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Heisman winner back for Hall induction

Photo by Christine Troyke

Photo by Christine Troyke

Gwinnett County’s record-book performances and athletic superlatives have taken a beating over the last 15 years, buckling as massive population growth fueled an abundance of high-level athletes.

No matter the sport, every impressive accomplishment seems to bettered, or at least matched, by a younger phenom. Well, not quite every record.

For all of the county’s All-American football players and NFL stars, no other Gwinnett product is in George Rogers’ territory. Nobody else has a Heisman Trophy for being college football’s top player.

The Duluth grad did that in 1980 with the South Carolina Gamecocks when he rushed for 1,781 yards.

“I always thought winning the Heisman was a team award,” said the 52-year-old Rogers, who is back in Gwinnett for Sunday’s Gwinnett County Sports Hall of Fame inductions at Coolray Field during the Gwinnett Braves’ game. “If it wasn’t for the guys in front of me, it never would have happened.”

Rogers also is the first to admit it never would have happened if not for the support he received as a youngster. His first attempt at football didn’t fare so well, but he figured the sport out pretty quickly.

“When they handed me the ball (as an elementary school kid in youth football), I saw all those guys coming at me and I threw the ball back to them,” Rogers said. “But I guess my teammates taught me how to play and the next week I scored a touchdown. I’ve been running ever since.”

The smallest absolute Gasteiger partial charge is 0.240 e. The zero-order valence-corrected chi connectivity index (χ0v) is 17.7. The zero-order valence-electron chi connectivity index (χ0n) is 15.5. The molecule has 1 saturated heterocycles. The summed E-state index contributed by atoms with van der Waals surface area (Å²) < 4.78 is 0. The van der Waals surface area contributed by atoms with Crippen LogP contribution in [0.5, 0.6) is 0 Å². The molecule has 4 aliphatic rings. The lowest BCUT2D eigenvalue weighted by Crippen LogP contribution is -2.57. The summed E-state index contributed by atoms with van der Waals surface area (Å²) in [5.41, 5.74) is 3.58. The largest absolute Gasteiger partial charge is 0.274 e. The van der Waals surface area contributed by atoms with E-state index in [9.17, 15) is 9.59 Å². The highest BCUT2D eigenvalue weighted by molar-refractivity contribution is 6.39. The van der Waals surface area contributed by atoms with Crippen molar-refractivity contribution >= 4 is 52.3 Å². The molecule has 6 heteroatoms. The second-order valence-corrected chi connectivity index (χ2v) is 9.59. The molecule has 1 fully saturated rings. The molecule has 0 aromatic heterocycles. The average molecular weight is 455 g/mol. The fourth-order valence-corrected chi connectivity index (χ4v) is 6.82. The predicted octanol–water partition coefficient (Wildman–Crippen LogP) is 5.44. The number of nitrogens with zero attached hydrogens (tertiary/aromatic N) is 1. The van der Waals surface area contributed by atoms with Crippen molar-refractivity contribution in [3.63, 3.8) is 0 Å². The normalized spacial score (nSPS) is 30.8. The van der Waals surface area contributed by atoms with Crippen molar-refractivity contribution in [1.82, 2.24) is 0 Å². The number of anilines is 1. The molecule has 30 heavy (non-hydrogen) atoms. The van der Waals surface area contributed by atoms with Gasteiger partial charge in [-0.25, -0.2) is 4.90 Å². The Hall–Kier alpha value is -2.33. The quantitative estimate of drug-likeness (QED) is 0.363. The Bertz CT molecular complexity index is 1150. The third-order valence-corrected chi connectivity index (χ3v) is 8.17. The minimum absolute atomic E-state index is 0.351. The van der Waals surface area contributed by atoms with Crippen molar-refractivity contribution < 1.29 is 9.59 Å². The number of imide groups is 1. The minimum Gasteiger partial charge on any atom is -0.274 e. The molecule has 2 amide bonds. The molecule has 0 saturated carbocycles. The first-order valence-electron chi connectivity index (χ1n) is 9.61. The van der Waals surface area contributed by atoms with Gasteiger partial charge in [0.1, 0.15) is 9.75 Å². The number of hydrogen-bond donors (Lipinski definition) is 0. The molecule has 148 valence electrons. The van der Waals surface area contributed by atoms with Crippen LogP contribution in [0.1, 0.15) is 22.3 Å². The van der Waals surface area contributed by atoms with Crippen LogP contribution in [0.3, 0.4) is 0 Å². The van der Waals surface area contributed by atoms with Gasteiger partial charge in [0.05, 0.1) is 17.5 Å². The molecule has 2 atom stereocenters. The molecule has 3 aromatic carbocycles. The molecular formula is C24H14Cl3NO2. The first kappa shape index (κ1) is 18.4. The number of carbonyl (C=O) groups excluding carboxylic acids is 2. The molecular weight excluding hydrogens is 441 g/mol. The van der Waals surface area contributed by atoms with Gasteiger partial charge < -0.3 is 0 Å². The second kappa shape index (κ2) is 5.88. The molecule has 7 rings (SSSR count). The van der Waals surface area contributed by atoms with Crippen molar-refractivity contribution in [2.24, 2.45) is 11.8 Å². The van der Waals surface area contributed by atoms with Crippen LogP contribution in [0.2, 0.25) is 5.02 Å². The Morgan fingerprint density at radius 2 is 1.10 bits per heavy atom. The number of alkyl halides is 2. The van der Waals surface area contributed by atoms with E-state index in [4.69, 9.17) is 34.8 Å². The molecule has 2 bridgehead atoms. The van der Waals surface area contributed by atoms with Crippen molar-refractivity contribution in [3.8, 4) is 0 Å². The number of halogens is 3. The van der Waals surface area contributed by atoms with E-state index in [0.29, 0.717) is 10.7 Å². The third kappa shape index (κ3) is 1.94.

Born at Joan Glancy Hospital in Duluth, Rogers moved around frequently along with his two brothers and two sisters during his grade-school years. He lived in DeKalb County briefly. He lived in Norcross. At one point, he couldn’t afford to play football because his family couldn’t afford the insurance fee.

But Rogers found guidance back home in Duluth when he moved in with his aunt and found a mentor in longtime Wildcats coach Cecil Morris. Morris filled an important role with the absence of Rogers’ father, who was in prison during his high school career.

“Coach Morris was like a dad to me, he imposed his will on me,” Rogers said.

From there, most everything went well for Rogers on the football field. He rushed for a county-record 2,286 yards in 1975 and was a two-time All-American at South Carolina before winning the NFL rushing title as a rookie with 1,674 yards for the New Orleans Saints, who made the 6-foot-2, 224-pounder the No. 1 overall pick in the 1981 draft.

He rushed for 7,176 yards and 54 touchdowns in seven NFL seasons, reaching two Pro Bowls. He had well-publicized battles with drugs while in the NFL and in the few years that followed, but got his life back on track.

Rogers spends the majority of his time now with his five grandchildren and working his longtime position in the Gamecocks’ athletic department. He makes frequent appearances for the school — Heisman Trophy often in tow — and does everything from talking to recruits to playing in fundraiser golf tournaments.

“It’s going great, when South Carolina’s winning it’s a different city,” Rogers said. “When we’re losing, everything’s falling apart. Coach (Steve) Spurrier has done a great job and we’ve made some changes around the stadium. He’s done a good job of getting some of the South Carolina kids to stay home now and that’s important.”

Though Rogers is based in Columbia, he makes fairly regular visits to see family and friends in Gwinnett. One of his sons, Brandon, lives in Buford.

He said he’s excited about this weekend’s trip for the hall of fame induction, both to receive an honor from his home county and to catch up with old friends.

“I think it’s really amazing they’d honor me like that,” Rogers said. “Me and the others going in, we’re all blessed. I owe a lot of different people the honor for putting up with all I had to go through to get here.”